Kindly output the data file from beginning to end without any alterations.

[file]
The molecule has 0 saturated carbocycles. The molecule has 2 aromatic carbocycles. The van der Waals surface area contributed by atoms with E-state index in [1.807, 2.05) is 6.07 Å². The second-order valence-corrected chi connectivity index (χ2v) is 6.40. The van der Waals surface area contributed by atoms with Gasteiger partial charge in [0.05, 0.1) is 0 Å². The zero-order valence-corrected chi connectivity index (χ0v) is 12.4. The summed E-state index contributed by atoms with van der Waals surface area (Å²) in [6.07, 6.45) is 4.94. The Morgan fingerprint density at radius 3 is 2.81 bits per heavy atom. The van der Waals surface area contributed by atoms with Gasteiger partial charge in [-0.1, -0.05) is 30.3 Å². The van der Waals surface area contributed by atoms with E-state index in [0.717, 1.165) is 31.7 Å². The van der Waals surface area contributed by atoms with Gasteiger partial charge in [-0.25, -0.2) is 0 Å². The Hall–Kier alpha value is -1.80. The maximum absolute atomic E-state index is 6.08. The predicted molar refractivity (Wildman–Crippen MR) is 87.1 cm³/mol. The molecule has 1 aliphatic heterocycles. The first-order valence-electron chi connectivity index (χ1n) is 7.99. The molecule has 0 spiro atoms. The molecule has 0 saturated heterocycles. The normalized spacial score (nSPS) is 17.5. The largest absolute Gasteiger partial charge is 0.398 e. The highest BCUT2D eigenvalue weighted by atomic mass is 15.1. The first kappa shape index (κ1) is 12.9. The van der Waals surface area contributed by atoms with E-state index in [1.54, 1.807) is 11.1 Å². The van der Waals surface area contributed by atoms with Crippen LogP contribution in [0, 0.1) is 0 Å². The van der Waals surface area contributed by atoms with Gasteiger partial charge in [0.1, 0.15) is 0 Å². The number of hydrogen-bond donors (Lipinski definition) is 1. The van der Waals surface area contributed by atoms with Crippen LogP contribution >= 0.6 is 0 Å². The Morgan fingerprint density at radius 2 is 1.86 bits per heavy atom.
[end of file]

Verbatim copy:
The molecule has 0 saturated carbocycles. The molecule has 2 aromatic carbocycles. The van der Waals surface area contributed by atoms with E-state index in [1.807, 2.05) is 6.07 Å². The second-order valence-corrected chi connectivity index (χ2v) is 6.40. The van der Waals surface area contributed by atoms with Gasteiger partial charge in [0.05, 0.1) is 0 Å². The zero-order valence-corrected chi connectivity index (χ0v) is 12.4. The summed E-state index contributed by atoms with van der Waals surface area (Å²) in [6.07, 6.45) is 4.94. The Morgan fingerprint density at radius 3 is 2.81 bits per heavy atom. The van der Waals surface area contributed by atoms with Gasteiger partial charge in [-0.1, -0.05) is 30.3 Å². The van der Waals surface area contributed by atoms with E-state index in [0.717, 1.165) is 31.7 Å². The van der Waals surface area contributed by atoms with Gasteiger partial charge in [-0.25, -0.2) is 0 Å². The Hall–Kier alpha value is -1.80. The maximum absolute atomic E-state index is 6.08. The predicted molar refractivity (Wildman–Crippen MR) is 87.1 cm³/mol. The molecule has 1 aliphatic heterocycles. The first-order valence-electron chi connectivity index (χ1n) is 7.99. The molecule has 0 spiro atoms. The molecule has 0 saturated heterocycles. The normalized spacial score (nSPS) is 17.5. The largest absolute Gasteiger partial charge is 0.398 e. The highest BCUT2D eigenvalue weighted by atomic mass is 15.1. The first kappa shape index (κ1) is 12.9. The van der Waals surface area contributed by atoms with E-state index in [1.54, 1.807) is 11.1 Å². The van der Waals surface area contributed by atoms with Crippen LogP contribution in [0, 0.1) is 0 Å². The van der Waals surface area contributed by atoms with Gasteiger partial charge in [0.1, 0.15) is 0 Å². The number of hydrogen-bond donors (Lipinski definition) is 1. The van der Waals surface area contributed by atoms with Crippen LogP contribution >= 0.6 is 0 Å². The Morgan fingerprint density at radius 2 is 1.86 bits per heavy atom.